What happened to Nathan when he said the Lord accepted David’s idea to build a temple?


I have heard a preacher use II Samuel 7:1-17 to try and establish the fact that if God did not ask for something, then He didn't want it.  I've even followed their example and used it in one of my own sermons on Bible authority.  But I'm having some issues with it now.  We don't hear God rebuking Nathan for telling David to build the temple.  And it does seem to me that Nathan did not consult God when answering David because afterward, Nathan has to go tell him that he is not to build the temple, but rather his son would. But it seems God is well pleased with David's generous heart.  I'm just having issues with what exactly happened with Nathan.

So I guess my question is: Did Nathan sin?  Or am I missing something?


David did desire to honor God by building Him a permanent place of worship (II Samuel 7:2). God was pleased that David was concerned (Acts 7:45-47), but it did not fall within the plans God had (II Samuel 7:12-13). Since this was the first time it was brought up, for all we know God already had plans for Solomon to build a temple. David did what was right by first asking God's prophet about his idea before launching into it.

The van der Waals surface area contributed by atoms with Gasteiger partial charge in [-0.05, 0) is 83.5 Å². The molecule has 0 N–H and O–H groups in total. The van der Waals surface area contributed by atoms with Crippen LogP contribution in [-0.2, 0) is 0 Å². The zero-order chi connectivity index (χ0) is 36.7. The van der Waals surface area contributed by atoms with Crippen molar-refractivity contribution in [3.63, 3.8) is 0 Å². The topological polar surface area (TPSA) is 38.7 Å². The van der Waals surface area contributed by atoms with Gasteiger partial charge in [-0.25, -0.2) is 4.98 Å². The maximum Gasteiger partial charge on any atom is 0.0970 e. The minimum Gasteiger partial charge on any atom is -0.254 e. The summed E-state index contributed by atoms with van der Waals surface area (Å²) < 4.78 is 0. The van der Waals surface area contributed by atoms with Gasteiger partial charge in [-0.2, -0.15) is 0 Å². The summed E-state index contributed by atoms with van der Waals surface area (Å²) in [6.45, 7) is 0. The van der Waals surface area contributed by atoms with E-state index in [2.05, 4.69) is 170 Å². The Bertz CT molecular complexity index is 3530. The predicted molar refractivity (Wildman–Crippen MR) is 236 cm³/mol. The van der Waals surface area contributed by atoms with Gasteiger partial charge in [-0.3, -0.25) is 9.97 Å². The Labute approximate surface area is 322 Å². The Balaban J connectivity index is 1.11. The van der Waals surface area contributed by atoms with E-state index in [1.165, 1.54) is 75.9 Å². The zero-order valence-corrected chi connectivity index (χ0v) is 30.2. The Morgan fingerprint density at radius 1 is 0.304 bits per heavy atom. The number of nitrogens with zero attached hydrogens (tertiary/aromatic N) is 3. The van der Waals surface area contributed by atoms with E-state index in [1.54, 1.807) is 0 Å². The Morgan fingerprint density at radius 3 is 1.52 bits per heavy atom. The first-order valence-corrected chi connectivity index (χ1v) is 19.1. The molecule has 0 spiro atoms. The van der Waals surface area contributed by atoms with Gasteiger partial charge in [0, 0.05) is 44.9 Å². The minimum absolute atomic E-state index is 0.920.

Nathan made a mistake. He heard what David said, agreed with it, but then said that God would approve of it without first asking God Himself. God had Nathan go and recant what he had just said (II Samuel 7:4-5).

One point we learn is that just because a person is a prophet, it does not follow that every word he spoke came from God. He was required to speak God's words when told, but the prophet was his own person most of the time. We see other prophets making similar mistakes -- sometimes accidentally, sometimes intentionally:

  • "So it was, when they came, that he looked at Eliab and said, "Surely the LORD'S anointed is before Him." But the LORD said to Samuel, "Do not look at his appearance or at the height of his stature, because I have refused him. For the LORD does not see as man sees; for man looks at the outward appearance, but the LORD looks at the heart" " (I Samuel 16:6-7).
  • "He said to him, "I too am a prophet as you are, and an angel spoke to me by the word of the LORD, saying, 'Bring him back with you to your house, that he may eat bread and drink water.'" (He was lying to him)" (I Kings 13:18; see I Kings 13:1-32).

Beyond having to recant his words, we don't know what other punishment, if any, God imposed on Nathan. It wasn't important to the point of the record, since the focus is on David and his life. But it should be noted that Nathan did not hesitate to correct what he had misspoken earlier.

Another point that can be drawn from the story is that just because people think they have a good idea, it doesn't mean it fits with God's purpose.

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